Clinton has been reluctant to begin rigorous campaign activity this spring, given the absence of any serious competition for the Democratic nomination at this point. She has often remarked that her husband didn’t announce his candidacy until the fall of 1991. But her team has been warned by veterans of the Obama campaigns not to take the absence of stiff competition for the nomination as an excuse to start slowly. The advice has been pointed: don’t waste 2015. Clinton appears to be taking that advice to heart.
Even in the eight years since she first ran for president, Clinton campaign operations have changed dramatically, particularly in the areas of data, analytics, targeting, digital, social media and organizing. These are enormously challenging — and time consuming — aspects of a presidential campaign.
Obama’s reelection campaign spent most of 2011 trying to build the political, financial and especially the technological infrastructure necessary to wage a general election — and needed every bit of that time and more to work out many of the bugs. And they weren’t starting from scratch, as Clinton will be doing. They had spent the years after the 2008 campaign testing, experimenting and refining their operation.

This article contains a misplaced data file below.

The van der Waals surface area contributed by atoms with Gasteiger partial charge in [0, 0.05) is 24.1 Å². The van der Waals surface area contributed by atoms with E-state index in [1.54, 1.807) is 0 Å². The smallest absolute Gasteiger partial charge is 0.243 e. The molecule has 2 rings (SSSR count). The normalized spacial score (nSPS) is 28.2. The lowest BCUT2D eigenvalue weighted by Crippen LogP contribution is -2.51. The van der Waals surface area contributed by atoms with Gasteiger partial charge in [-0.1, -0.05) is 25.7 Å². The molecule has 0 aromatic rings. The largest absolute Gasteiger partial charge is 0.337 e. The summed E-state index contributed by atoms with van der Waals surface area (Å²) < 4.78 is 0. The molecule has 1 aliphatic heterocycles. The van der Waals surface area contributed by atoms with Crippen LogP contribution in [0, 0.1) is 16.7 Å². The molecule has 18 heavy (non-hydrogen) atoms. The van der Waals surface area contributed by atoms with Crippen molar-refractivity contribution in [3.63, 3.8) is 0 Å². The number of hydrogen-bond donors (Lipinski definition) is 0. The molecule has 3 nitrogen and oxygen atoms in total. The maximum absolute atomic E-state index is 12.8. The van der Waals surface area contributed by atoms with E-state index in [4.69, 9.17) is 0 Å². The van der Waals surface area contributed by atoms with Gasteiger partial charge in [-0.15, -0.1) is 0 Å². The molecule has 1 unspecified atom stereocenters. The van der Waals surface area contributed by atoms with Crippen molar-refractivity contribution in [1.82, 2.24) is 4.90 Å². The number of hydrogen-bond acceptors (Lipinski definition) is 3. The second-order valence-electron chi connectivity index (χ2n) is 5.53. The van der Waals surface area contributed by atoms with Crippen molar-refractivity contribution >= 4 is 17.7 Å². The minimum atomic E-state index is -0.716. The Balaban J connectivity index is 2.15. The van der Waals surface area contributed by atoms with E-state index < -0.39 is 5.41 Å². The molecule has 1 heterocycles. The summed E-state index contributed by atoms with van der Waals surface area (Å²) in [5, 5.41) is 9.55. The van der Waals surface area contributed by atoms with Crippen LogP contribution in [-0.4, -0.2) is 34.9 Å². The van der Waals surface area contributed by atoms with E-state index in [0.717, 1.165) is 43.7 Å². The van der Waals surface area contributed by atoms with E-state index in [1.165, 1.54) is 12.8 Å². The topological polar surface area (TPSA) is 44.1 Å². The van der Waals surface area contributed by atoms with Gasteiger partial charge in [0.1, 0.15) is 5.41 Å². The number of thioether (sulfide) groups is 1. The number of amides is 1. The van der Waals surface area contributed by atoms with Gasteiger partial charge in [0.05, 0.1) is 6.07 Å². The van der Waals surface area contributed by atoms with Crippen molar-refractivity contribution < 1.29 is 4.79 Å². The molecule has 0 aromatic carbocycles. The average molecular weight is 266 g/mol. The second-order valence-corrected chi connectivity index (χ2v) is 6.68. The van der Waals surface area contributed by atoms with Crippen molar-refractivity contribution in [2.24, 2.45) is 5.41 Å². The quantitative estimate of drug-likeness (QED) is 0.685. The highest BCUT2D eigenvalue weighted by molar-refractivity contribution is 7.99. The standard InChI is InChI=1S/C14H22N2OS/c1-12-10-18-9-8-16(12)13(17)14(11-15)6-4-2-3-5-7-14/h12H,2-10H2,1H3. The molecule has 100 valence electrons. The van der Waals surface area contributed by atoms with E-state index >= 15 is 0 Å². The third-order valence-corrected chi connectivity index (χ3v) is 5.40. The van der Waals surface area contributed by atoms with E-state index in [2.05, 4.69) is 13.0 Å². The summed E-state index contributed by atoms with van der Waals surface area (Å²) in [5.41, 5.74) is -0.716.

Mechanics are one thing, but candidate performance is another. Clinton may be building a different campaign operation, but will she be a different candidate in 2016 — and does she need to be?